September 29, 1991 |
In the world of independent film, director Julie Dash is drawing a strong following as a fresh and innovative voice. Her ambitious "Daughters of the Dust"--set on the Sea Islands off the South Carolina coast in the early 1900s--earned top honors for its lush cinematography at this year's Sundance Film Festival. But Dash can't even get a Hollywood agent. In August, friends sponsored a screening of the film on Sony Pictures' Culver City lot--hoping for a turnout of influential insiders.
August 17, 1996
I read with great interest Marco Perez's letter concerning the lack of people of color working in positions of authority at the major networks (Letters, Aug. 10). It must be very difficult for CBS' Anita Addison and NBC's Charisse McGhee-Lazarou being in the unenviable, Jackie Robinson-like position of being the "Only One" and having to deal with colleagues' racial and cultural blind spots on a daily basis. I guess the logos of the Big Three say it all. CBS' and ABC's have no color at all, and obviously the NBC peacock is multicolored merely for chromatic effect.
July 21, 1996 |
In her most serious role since "The Color Purple," Oprah Winfrey (right) plays the real-life, down-but-not-out single mother LaJoe Rivers in this burnished, gritty 1993 TV movie. She's a determined person who wages war on behalf of her kids from a squalid apartment in the Chicago housing project. Director Anita W. Addison doesn't flinch from the requisite violence but she doesn't exploit it either. Maya Angelou (left) plays LaJoe's equally gritty mother (ABC Thursday at 9 p.m.).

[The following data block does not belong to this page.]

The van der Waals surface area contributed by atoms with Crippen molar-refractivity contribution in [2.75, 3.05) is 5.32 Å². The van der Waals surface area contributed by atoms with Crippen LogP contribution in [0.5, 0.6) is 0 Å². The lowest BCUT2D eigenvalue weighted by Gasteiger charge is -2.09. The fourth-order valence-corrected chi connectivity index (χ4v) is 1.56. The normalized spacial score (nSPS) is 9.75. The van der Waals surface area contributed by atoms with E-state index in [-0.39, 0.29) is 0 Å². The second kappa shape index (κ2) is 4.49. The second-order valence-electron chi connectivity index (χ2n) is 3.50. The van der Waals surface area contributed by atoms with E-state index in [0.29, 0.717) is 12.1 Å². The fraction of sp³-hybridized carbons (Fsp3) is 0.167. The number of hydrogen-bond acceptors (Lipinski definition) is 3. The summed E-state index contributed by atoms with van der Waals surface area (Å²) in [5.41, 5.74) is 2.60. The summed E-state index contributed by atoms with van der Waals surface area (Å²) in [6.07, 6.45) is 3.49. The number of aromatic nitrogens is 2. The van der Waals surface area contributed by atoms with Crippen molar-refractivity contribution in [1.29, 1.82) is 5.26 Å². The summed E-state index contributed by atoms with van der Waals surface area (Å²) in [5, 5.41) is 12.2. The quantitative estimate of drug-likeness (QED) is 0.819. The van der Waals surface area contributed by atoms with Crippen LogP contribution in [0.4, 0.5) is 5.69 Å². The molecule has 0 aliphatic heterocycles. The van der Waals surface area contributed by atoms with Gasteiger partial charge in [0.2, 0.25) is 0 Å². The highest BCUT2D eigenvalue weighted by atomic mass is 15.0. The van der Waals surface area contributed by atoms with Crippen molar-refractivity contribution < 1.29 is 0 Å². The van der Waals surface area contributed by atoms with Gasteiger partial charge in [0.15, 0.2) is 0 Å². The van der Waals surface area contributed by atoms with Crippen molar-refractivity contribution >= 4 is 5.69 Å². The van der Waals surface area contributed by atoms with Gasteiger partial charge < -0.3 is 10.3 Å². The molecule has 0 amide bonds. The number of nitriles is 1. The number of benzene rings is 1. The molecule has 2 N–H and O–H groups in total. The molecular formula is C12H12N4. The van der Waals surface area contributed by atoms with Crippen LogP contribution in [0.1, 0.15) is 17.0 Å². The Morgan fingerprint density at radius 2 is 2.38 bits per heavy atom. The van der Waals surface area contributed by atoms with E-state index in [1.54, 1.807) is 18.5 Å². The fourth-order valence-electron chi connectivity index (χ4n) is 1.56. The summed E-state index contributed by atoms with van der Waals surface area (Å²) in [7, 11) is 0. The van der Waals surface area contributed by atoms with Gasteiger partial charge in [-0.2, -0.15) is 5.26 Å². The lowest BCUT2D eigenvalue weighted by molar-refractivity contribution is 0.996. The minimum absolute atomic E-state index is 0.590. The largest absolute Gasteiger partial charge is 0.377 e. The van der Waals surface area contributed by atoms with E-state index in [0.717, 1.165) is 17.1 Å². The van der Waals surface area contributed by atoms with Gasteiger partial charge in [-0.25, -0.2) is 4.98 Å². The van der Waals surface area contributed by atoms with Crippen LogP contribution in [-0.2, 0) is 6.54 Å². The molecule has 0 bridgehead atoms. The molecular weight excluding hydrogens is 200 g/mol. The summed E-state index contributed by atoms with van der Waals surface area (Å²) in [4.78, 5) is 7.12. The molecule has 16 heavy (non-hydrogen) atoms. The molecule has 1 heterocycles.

August 10, 1996
Re: Kim Fleary's departure from ABC ("ABC Will Take New Risks, New Entertainment President Vows," Calendar, July 27, and "Briefly," Business, Aug. 3.) As a Latino, my family, children and friends still await the day when we can watch prime-time television that looks like America. Where ethnic homogeneity is not the rule of the day. Just when it looks like the networks are about to take one step forward we discover that they are all too often taking two steps back. Kim Fleary, ABC's vice president of comedy for years, and an African American, has been shown the door with the arrival of the Jamie Tarses regime.
May 4, 1991 |
The producers of a drama series scheduled to debut on NBC next Saturday criticized the network Friday for deciding this week to delete the opening scene in order to respond to what the network described as "certain constituencies . . . that would find elements of the opening dialogue offensive." They said that the scene in the "Sisters" pilot had been in NBC's hands for a year and had been approved for broadcast until objections were voiced by advertisers and affiliates.
CALIFORNIA | LOCAL
January 7, 2000 |
For the past few months, the NAACP and Hollywood's television industry have gone eyeball-to-eyeball over the issue of minority representation in television's ethnically sterile wasteland; on Wednesday, Hollywood blinked. NBC president Robert Wright announced that, rather than risk a threatened boycott of his network by minority viewers--something the NAACP's president, Kweisi Mfume, had threatened--the network that made "must-see TV" a household phrase, would diversify.